Rhode Island

Blog
The News about Our Climate Isn’t Good – But the Fight is Far from Over
by Bradley Campbell

Heat waves and flooding are putting New England’s people, environment, and economy at risk. Aging infrastructure is increasingly stressed from sea level rise and bigger storms. Our farmers face challenges from shifting growing seasons. Atlantic cod – already dwindling  – will disappear and lobster will move out of reach of New England fishermen as waters warm.…

Press Releases
CLF Petitions to Protect Rhode Island Waters

“No one should be given a free pass to pollute Rhode Island waters,” said James Crowley, Staff Attorney at CLF. “Years of toxic runoff have endangered our waters, closed our beaches, and threatened important wildlife habitats. Our communities deserve to enjoy these areas without being sickened by toxic pollution that has gone unchecked for decades. The state has the power to hold these polluters accountable and it must act now to protect our waters for future generations.”

Blog
Video: What Do the Midterms Mean for New Englanders?

The day after the election, CLF President Brad Campbell joined Staff Attorney Emily Green and special guest Jamie Hoyte – former Massachusetts Secretary of Energy and Environmental Affairs and currently Senior Advisor with Tremont Strategies Group – to talk through what the election results mean for New Englanders.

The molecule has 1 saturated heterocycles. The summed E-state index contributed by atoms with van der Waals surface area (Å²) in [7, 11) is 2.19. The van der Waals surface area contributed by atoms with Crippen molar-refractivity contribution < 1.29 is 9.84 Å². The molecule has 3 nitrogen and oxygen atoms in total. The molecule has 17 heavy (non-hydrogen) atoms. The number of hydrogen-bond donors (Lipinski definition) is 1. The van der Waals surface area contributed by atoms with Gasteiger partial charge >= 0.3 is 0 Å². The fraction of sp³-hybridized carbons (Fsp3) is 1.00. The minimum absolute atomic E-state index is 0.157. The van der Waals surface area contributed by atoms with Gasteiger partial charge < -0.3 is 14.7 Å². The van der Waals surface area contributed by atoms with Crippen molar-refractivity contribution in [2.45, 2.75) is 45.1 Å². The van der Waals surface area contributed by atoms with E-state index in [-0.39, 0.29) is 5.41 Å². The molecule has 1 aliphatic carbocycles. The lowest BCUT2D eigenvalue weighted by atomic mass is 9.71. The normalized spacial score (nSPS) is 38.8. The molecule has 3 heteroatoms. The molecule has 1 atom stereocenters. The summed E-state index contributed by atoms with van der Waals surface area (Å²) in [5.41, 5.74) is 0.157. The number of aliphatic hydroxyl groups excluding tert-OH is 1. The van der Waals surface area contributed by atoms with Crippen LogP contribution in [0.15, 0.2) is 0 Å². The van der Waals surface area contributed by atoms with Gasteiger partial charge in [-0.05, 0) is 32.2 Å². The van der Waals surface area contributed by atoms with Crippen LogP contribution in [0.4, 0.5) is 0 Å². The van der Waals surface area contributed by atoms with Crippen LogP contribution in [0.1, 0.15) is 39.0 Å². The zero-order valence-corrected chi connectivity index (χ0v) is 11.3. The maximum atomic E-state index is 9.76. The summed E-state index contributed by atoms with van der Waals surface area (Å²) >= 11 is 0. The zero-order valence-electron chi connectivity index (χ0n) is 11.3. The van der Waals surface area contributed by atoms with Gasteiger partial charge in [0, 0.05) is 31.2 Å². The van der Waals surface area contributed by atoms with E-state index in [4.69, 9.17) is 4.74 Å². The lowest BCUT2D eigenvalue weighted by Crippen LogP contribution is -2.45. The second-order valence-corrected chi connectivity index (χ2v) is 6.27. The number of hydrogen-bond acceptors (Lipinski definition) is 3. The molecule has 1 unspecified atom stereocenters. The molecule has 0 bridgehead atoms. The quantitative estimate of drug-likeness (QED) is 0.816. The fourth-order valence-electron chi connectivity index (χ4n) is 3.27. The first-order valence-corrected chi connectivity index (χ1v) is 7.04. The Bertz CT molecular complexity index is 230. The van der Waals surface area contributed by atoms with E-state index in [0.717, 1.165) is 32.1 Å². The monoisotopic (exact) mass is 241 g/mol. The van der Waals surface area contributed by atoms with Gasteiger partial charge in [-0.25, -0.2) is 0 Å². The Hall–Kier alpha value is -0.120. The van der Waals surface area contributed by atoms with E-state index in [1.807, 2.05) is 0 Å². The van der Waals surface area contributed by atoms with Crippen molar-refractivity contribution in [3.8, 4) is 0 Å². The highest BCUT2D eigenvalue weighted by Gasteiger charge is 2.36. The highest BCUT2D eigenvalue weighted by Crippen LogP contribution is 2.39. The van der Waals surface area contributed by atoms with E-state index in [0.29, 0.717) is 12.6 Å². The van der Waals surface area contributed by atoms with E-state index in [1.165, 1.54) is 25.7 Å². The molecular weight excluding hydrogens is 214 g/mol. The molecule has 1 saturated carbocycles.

Press Releases
Invenergy Plant Faces Yet Another Roadblock

“How much more proof do we need that this plant is unnecessary?” said Jerry Elmer, Senior Attorney at CLF. “Invenergy’s fracked gas and fossil fuel plant would generate dangerous greenhouse gas emissions at a time when Rhode Island should be focusing on clean, renewable energy. Today’s decision makes it clear: Invenergy needs to admit defeat and stop forcing this unwanted plant on Rhode Islanders.”

Blog
No Time to Spare in Cutting Carbon Emissions
by David Ismay

There is still time to stop irreversible climate change if we act now. But we have to act fast or else the consequences will be dire and inescapable. That, in a nutshell, is what more than 90 of the top climate scientists from 40 countries around the world announced recently in a special report from the United Nations’ Intergovernmental Panel on Climate Change (the IPCC).